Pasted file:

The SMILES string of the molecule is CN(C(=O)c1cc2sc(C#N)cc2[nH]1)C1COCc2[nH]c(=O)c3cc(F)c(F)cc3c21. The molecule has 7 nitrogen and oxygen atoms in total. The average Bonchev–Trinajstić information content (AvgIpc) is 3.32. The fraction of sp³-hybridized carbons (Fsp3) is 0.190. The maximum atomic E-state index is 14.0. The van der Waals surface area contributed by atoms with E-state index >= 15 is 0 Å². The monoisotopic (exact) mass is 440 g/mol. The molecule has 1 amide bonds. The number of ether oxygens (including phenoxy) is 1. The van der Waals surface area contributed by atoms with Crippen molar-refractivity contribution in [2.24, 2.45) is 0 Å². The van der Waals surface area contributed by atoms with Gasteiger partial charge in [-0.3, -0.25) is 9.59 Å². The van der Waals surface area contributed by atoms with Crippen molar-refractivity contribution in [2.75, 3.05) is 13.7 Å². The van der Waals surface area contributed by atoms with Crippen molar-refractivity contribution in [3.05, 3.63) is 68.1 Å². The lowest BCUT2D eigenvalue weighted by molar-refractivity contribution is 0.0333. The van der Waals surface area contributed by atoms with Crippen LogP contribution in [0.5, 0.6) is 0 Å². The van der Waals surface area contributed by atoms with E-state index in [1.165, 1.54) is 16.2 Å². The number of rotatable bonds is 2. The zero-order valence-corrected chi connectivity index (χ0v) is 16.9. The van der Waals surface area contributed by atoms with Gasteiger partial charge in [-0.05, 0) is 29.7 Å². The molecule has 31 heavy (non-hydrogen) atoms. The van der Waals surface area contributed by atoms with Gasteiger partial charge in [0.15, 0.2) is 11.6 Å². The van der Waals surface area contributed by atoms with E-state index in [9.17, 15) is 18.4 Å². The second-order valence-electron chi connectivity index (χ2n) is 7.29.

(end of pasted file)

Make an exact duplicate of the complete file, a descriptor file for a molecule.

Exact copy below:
The SMILES string of the molecule is CN(C(=O)c1cc2sc(C#N)cc2[nH]1)C1COCc2[nH]c(=O)c3cc(F)c(F)cc3c21. The molecule has 7 nitrogen and oxygen atoms in total. The average Bonchev–Trinajstić information content (AvgIpc) is 3.32. The fraction of sp³-hybridized carbons (Fsp3) is 0.190. The maximum atomic E-state index is 14.0. The van der Waals surface area contributed by atoms with E-state index >= 15 is 0 Å². The monoisotopic (exact) mass is 440 g/mol. The molecule has 1 amide bonds. The number of ether oxygens (including phenoxy) is 1. The van der Waals surface area contributed by atoms with Crippen molar-refractivity contribution in [2.24, 2.45) is 0 Å². The van der Waals surface area contributed by atoms with Gasteiger partial charge in [-0.3, -0.25) is 9.59 Å². The van der Waals surface area contributed by atoms with Crippen molar-refractivity contribution in [2.75, 3.05) is 13.7 Å². The van der Waals surface area contributed by atoms with Crippen molar-refractivity contribution in [3.05, 3.63) is 68.1 Å². The lowest BCUT2D eigenvalue weighted by molar-refractivity contribution is 0.0333. The van der Waals surface area contributed by atoms with Crippen LogP contribution in [0.5, 0.6) is 0 Å². The van der Waals surface area contributed by atoms with E-state index in [1.165, 1.54) is 16.2 Å². The number of rotatable bonds is 2. The zero-order valence-corrected chi connectivity index (χ0v) is 16.9. The van der Waals surface area contributed by atoms with Gasteiger partial charge in [-0.05, 0) is 29.7 Å². The molecule has 31 heavy (non-hydrogen) atoms. The van der Waals surface area contributed by atoms with Gasteiger partial charge in [0.15, 0.2) is 11.6 Å². The van der Waals surface area contributed by atoms with E-state index in [9.17, 15) is 18.4 Å². The second-order valence-electron chi connectivity index (χ2n) is 7.29.